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He Teaches Cattle To Eat Snow
Don't put cattle on welfare.
That's the advice of range management consultant Wayne Burleson who has convinced a number of farmers to try his unusual "low maintenance" method of over-wintering cattle on pasture with no need to supply daily food or water.
"Too many farmers pamper their cattle in winter, confining them in small area, and providing water, hay, protein supplements, and so on. They let the manure build up and then they have to spread it in the spring. It's a lot of work and it's ex-pensive. We've come up with an easy way to keep cattle out on pasture all winter so they do most of the work themselves," says Burleson who works with farmers in the western U.S. and Canada.
For the past five years, Burleson has been pushing the idea of "Swath Grazing" - leaving strips of windrowed small grains or standing hay in fields and letting cattle forage for their food. What makes the idea practical is something that seems like a crazy idea: He "teaches" cattle to eat snow so there's no need for water supply.
"They get along just fine. Licking snow is a learned behavior. After animals learn that snow is a source of water, they'll readily switch back and forth between snow and water with no problem," says Burleson.
Most farmers who hear the idea for the first time ask: "Doesn't eating snow rob a lot of body energy from cattle?" Burleson cites research by a Canadian animal scientist that found no additional metabolic energy requirement for snow-dependant cattle. "It's like slowly licking an ice cube. Be-cause they eat small bits of snow at a time, it actually has much less cooling effect than when they drink large amounts of water from a cool stream. Cattle modify their eating habits when they're dependant on snow. They eat slower and take bits of snow between bites of forage."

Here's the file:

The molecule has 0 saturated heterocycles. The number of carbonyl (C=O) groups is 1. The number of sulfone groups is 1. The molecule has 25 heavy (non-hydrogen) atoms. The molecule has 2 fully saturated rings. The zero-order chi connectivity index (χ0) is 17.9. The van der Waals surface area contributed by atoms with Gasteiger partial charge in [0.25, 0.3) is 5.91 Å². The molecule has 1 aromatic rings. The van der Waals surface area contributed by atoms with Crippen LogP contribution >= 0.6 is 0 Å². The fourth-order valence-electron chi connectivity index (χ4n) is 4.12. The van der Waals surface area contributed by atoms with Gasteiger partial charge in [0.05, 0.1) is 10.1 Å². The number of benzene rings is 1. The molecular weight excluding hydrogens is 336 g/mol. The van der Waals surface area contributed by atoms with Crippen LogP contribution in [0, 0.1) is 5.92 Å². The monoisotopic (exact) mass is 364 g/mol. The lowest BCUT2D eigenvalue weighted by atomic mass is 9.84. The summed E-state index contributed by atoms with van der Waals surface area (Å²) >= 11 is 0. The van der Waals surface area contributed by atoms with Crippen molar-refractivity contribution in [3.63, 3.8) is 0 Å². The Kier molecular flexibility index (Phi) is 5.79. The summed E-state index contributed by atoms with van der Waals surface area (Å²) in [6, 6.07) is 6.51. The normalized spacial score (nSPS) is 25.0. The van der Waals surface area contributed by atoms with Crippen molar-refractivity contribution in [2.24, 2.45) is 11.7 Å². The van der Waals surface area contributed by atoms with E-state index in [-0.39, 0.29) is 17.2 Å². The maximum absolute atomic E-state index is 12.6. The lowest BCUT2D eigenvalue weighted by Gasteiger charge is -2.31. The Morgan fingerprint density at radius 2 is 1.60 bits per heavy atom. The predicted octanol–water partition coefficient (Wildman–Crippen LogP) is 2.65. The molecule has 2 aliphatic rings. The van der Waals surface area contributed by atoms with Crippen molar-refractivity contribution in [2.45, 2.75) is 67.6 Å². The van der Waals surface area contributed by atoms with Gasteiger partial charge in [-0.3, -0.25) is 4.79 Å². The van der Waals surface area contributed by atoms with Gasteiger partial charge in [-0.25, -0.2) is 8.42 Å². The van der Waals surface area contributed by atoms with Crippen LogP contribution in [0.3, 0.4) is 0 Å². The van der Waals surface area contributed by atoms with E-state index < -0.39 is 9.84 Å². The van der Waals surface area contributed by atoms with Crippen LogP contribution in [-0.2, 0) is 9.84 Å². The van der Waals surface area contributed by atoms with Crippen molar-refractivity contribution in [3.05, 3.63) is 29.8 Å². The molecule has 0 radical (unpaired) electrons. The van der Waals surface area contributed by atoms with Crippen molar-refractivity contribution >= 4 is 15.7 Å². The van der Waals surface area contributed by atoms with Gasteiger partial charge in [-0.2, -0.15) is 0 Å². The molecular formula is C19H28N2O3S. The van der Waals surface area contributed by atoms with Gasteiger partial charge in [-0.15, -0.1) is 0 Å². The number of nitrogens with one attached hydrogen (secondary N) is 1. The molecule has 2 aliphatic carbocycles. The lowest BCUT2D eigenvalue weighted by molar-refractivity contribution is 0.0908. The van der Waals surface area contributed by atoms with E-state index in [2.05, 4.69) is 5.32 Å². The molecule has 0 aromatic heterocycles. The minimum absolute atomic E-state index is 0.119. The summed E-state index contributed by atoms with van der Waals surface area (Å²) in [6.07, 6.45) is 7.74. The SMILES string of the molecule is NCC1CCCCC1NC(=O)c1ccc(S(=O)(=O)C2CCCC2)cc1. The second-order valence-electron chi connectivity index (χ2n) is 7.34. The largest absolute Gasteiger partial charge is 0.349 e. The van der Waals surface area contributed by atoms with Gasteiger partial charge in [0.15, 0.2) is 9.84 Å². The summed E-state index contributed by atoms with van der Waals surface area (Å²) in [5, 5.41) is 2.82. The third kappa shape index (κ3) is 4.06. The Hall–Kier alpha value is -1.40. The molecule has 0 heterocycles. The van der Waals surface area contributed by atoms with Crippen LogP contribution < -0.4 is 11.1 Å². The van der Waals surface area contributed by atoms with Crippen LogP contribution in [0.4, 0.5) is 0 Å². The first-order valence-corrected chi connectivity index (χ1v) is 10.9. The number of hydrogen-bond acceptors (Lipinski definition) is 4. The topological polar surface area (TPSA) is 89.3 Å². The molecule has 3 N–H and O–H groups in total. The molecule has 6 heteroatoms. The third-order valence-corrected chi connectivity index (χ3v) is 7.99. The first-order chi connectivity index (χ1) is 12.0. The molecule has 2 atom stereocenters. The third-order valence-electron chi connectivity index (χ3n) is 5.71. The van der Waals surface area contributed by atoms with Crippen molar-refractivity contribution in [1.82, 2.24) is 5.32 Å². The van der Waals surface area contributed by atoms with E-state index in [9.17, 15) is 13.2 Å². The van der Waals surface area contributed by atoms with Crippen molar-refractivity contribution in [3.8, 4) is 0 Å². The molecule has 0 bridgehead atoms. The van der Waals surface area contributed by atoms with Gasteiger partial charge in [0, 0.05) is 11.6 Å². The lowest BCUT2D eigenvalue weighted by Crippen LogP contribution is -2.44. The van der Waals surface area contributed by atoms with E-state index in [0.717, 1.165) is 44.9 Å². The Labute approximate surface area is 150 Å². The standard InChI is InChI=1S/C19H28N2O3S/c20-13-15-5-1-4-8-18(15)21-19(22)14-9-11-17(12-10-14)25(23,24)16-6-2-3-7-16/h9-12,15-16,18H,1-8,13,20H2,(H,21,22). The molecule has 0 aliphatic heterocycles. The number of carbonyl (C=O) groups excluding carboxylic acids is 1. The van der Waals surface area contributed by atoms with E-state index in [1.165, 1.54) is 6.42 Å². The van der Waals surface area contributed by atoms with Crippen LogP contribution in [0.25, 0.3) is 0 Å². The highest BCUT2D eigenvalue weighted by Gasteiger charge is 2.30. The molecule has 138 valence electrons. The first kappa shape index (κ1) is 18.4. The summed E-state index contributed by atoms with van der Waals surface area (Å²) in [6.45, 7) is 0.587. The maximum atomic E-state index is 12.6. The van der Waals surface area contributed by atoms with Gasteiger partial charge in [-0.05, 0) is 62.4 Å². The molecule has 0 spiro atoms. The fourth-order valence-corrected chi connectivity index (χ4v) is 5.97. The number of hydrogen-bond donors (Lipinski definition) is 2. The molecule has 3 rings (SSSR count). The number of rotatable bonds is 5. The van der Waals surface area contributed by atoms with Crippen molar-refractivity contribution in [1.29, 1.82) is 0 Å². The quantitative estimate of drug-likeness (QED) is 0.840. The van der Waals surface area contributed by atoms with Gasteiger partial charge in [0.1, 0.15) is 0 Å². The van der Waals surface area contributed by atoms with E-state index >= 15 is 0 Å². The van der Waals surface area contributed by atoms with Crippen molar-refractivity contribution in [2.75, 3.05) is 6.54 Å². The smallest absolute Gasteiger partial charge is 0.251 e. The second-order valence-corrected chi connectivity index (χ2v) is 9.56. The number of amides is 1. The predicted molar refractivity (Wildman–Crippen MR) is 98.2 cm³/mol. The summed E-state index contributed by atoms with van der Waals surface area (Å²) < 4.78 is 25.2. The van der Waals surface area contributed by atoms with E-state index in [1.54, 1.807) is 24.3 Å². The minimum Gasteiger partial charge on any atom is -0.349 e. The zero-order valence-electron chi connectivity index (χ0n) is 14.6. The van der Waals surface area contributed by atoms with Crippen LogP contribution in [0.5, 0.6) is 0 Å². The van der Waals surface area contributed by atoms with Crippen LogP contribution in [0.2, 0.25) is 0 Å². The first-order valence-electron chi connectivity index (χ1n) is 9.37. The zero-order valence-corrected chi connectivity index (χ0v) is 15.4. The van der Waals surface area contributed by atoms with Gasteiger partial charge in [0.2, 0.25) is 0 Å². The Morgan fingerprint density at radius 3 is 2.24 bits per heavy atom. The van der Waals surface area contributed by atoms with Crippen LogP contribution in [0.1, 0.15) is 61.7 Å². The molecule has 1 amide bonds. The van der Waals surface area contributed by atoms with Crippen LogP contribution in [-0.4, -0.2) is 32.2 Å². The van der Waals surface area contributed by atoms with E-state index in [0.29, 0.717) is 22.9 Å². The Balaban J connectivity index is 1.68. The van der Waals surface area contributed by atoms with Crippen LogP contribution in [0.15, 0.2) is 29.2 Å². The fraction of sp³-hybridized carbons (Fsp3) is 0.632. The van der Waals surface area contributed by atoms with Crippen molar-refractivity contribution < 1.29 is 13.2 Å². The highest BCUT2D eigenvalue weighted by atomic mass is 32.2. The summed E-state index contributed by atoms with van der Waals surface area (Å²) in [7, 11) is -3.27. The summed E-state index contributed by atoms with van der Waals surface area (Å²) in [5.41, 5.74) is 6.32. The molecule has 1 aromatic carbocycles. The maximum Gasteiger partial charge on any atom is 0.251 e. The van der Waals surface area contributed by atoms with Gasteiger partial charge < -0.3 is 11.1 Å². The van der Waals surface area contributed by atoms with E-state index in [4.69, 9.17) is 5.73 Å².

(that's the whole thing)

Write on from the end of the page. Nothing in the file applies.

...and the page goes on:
Burleson says the wintering of livestock is one of the biggest operating costs a north-ern cattleman faces because of extra labor, bedding, minerals and equipment. "Eliminating many of these costs can be the difference between profit and loss."
For farmers who want to try "swath grazing", Burleson recommends planting several different small grains - wheat, barley, oats - in the same fields, swathing them into windrows before the grain ripens, and dividing the fields with semi-permanent electric fence. During winter, he suggests further subdividing fields with ribbon-type electric fence to direct cattle to areas with plenty of feed.
"I timed one farmer and it took only 30 min. to provide enough winter feed for 250 replacement heifers for the next five days. It's important to monitor the forage so cattle clean it all up before you move them to the next area," he says.
Farmers who try the idea have to have a plan for emergency situations, such as a blizzard with extra deep snow.
Burleson offers on-site consulting and also conducts seminars on range management and other farm and ranch planning topics. He and his wife also wrote a book called "Rut Buster" on goal setting and personal development.
For more information, contact: FARM SHOW Followup, Wayne Burleson, Range management Services, Rt. 1, Box 2780, Absarokee, Mont. 59001 (ph 406 328-6808).

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1996 - Volume #20, Issue #2